As I write this we are at the end of the second week home educating, and tomorrow is the beginning of the third week. Yet again it has been a positive week, and although things didn’t go to plan ‘Learning wise’ on Tuesday (See What We Learned today) overall T has been enjoying his new found freedom and is more content, calm and less stressed. He’s created a 30 slide PowerPoint presentation about animals, finished his bookcase, made progress on his den, and spent time with friends and family.

In addition to noticing the change in him, I’ve noticed a change in sleep patterns. We’ve had a routine since he was born, he would usually go to bed at 8pm, fall asleep around 9pm and wake for school between 7.30am to 8am. He is now going to bed at around 11pm and waking at around 10am, and I’m going to bed much later, and getting up later than I usually would too – around 9am instead of 7am! This is ok as none of us have to be up or out of the house at any particular time (My work is flexible – usually after 3pm during the week and at the weekends), however I have found myself feeling guilty that I’ve let his sleep routine slip… A routine that I’ve held so dearly since he was a baby!

Now part of me knows that I need to let it go, just go with it and not worry (we are deschooling after all!) but there’s a little nagging voice that keeps popping up in my mind, telling me I should regain control and not let things slide too much… Is this just part of the deschooling experience with a sprinkle of the dreaded mum guilt?!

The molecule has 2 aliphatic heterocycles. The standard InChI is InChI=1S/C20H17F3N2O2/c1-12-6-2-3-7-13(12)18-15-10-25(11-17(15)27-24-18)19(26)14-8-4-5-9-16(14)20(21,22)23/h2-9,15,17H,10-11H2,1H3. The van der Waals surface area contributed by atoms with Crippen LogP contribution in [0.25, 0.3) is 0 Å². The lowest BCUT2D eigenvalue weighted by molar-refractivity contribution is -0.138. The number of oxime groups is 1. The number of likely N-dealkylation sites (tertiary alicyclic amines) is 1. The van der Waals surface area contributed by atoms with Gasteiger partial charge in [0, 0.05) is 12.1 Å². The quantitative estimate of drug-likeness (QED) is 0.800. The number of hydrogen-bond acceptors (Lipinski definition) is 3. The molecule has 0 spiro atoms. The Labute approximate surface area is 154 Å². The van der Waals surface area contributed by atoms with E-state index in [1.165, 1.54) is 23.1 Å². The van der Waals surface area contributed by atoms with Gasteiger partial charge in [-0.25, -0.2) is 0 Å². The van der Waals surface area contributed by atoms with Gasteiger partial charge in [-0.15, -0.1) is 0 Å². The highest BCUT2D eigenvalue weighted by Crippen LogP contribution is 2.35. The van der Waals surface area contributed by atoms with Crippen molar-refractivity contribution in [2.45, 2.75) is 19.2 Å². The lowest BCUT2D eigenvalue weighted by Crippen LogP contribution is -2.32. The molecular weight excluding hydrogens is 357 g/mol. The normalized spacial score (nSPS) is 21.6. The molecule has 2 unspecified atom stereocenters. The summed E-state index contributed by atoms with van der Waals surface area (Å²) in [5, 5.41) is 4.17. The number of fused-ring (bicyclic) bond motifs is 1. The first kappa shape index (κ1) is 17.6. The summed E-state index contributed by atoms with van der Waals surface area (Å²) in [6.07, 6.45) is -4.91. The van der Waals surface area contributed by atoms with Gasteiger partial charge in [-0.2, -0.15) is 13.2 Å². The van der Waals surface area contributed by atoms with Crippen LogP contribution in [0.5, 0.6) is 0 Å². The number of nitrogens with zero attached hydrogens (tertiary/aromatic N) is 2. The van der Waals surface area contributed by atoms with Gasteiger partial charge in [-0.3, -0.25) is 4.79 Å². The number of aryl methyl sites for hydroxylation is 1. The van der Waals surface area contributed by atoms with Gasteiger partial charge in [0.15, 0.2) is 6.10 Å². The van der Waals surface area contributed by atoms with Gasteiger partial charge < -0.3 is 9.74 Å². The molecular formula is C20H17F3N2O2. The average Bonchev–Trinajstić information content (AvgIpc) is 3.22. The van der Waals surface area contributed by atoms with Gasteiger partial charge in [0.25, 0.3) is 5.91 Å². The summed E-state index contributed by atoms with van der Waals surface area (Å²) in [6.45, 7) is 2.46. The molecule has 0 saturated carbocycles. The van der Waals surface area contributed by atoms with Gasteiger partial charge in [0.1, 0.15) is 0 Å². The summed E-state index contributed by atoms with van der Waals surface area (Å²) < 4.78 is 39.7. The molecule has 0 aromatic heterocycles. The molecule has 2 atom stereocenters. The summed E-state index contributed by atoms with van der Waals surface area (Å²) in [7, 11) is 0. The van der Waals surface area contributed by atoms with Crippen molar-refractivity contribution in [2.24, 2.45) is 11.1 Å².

It would be interesting to hear stories similar to this so it would be great if you could share any wisdom / experiences! In the meantime I’m going ‘Home Educating Sleep Patterns’ blog post hunting!

Day 11 – Home Educating Writing the Educational Philosophy

Yesterday I received a letter from the Education Caseworker at our Local Authority requesting that I make contact regarding T’s education.

I had heard of Education Philosophies but up until last night had no idea how to write one. I took to twitter for help (to no avail – oops!) and then to the local Home Educating group on Facebook who came back with lots of useful advice / links to info to help me figure out what to write!

Once I got into it, I was really enjoying writing it. It was good to get my aims, objectives and thoughts down on ‘paper’ and made me even more excited about our journey! Below is a copy of it – I have no idea if its what they need and I may have missed bits out (!?!), but its what my philosophies are and someone else might find it useful to read!

Note: Some of the text I used is from templates available on

Educational Philosophy

Parent Name –

Child’s Name –

Date of birth –

18th January 2019

Educational Aim:

To provide T with an opportunity based, flexible, child centred learning education, with access to a range of activities and resources to assist and facilitate his learning and educational journey.

Educational Delivery: